Pros and Cons of Screening for Prostate Cancer

Larry Reed, East Cleveland.
Larry Reed, East Cleveland.

Larry Reed, from East Cleveland, knew he should get a checkup.

But he sort of dragged his feet on it for nearly a decade.

REED: I always thought, if nothing’s hurting, I’m ok.

Then he heard about the Cleveland Clinic Minority Men’s Health Fair and thought he’d give it a shot.

When he got there, he was a bit overwhelmed.

REED: It was like, oh wow, I’ll never get through this evening, and what are the areas I want to stop and get screened in? And I knew one of them was going to be the prostate.

Dr. Charles Modlin is the force behind the fair: he runs the Clinic’s Minority Men’s Health Center.

He says it’s important for all men, but especially black men like Larry Reed, to get screened for prostate cancer.

MODLIN: The death rate, mortality rate, is twice as high, in black men.

Researchers aren’t sure why this is; genetics may be a factor.

Modlin says early detection is crucial.

MODLIN: Prostate cancer is potentially curable if detected in early stages.

So it seems like it’d be an easy decision to get screened.

But last May the U.S. Preventive Services Task Force made a splash when it recommended against getting the screening, through a blood test called the PSA.

LEFEVRE: The benefits are very small, the harms are substantial and the probability that a man will live longer or better because of screening is remote. So we recommend against it.

Dr. Michael LeFevre is a member of the Task Force.

This group of independent doctors reviewed the science and concluded the blood test isn’t worth getting.

That’s a hard message to sell, but here’s the thing: most prostate cancers are slow-growing and not likely to cause harm during a man’s lifetime.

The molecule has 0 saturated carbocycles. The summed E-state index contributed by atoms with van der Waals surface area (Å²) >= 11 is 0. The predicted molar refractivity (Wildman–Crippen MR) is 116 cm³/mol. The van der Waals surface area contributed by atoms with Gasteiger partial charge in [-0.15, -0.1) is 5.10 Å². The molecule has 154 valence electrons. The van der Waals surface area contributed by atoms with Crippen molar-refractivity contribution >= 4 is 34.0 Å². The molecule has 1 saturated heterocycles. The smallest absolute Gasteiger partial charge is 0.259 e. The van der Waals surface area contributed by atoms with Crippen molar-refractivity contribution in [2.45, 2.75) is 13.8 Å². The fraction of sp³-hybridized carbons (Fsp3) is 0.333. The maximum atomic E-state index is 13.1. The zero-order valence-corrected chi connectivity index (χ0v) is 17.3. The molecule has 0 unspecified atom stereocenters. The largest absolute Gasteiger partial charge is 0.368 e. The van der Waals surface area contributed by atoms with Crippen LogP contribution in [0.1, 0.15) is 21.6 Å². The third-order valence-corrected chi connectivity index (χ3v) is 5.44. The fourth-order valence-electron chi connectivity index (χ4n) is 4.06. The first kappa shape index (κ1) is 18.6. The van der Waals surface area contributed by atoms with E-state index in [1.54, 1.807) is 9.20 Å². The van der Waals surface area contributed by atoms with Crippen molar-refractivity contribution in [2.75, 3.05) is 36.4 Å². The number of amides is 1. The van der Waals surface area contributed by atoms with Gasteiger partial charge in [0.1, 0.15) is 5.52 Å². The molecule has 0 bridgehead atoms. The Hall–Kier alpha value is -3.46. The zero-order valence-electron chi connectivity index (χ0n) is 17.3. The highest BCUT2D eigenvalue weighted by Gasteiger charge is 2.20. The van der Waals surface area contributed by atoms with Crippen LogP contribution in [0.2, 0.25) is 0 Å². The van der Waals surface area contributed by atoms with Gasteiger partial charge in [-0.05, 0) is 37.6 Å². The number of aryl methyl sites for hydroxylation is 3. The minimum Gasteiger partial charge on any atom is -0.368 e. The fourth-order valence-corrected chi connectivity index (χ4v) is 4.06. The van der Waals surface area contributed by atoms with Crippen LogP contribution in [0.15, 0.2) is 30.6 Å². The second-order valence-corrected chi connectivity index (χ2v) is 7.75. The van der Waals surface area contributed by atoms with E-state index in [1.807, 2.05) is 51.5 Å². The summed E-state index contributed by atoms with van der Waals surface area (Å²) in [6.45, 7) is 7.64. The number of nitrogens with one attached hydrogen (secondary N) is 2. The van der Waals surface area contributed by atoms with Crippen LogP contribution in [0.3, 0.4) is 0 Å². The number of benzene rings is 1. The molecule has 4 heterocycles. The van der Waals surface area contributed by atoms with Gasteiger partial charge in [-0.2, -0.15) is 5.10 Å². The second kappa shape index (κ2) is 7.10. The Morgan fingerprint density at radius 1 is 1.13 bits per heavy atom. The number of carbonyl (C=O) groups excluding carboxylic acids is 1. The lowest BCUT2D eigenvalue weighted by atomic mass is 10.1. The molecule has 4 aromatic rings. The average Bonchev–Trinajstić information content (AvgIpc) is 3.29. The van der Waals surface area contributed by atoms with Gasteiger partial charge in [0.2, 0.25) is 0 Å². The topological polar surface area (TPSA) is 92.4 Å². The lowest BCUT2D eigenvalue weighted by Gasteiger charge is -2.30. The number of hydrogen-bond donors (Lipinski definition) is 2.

Primary care doc Michael Barry from Mass General Hospital in Boston explains the potential harms that could come of screening and follow-up care:

BARRY: And the harm would come through the small but finite risks of the biopsy—infection, bleeding—and the anxiety around now having a cancer diagnosis even though it’s a cancer diagnosis that wouldn’t have mattered, and then if we feel obliged to treat them with radiation or surgery, surgery has a small but finite risk of dying, and both procedures can lead to problems like incontinence and sexual dysfunction.

Lefevre, from the Task Force, says they specifically recommend against getting screened for prostate cancer in a health fair setting because it doesn’t offer men the chance for a one-on-one conversation with a doc.

LEFEVRE: We don’t think that mass screenings are in fact a way for a man to make an informed choice about whether screening is a good thing to do or not. And we believe that employer-based screens, as well as community fairs, should be stopped.

The Clinic’s Dr. Modlin says the fair is an important chance to reach people who are at higher risk of aggressive prostate cancer.

Many men come in after years of avoiding the doctor’s office.

For Clevelander Larry Reed, the screening detected the early stages of prostate cancer.

Whether or not that cancer would have ever caused him problems, isn’t clear.

It’s hard for doctors to distinguish between the slow-growing majority of prostate cancers and the smaller percent of more aggressive, deadly ones.

Dr. Modlin laid out all the treatment options for Reed—including something called “watchful waiting” or “active surveillance” of the prostate--but Reid decided he wanted it OUT.

REED: So I just said, hey, if I can live without it, then good riddance.

Reed is grateful his cancer was detected & removed, and says the side-effects haven’t been too bad.

If you’re looking for some guidance on whether to get yourself screened, the best approach may be to educate yourself and talk to a doctor you trust.

Support Provided By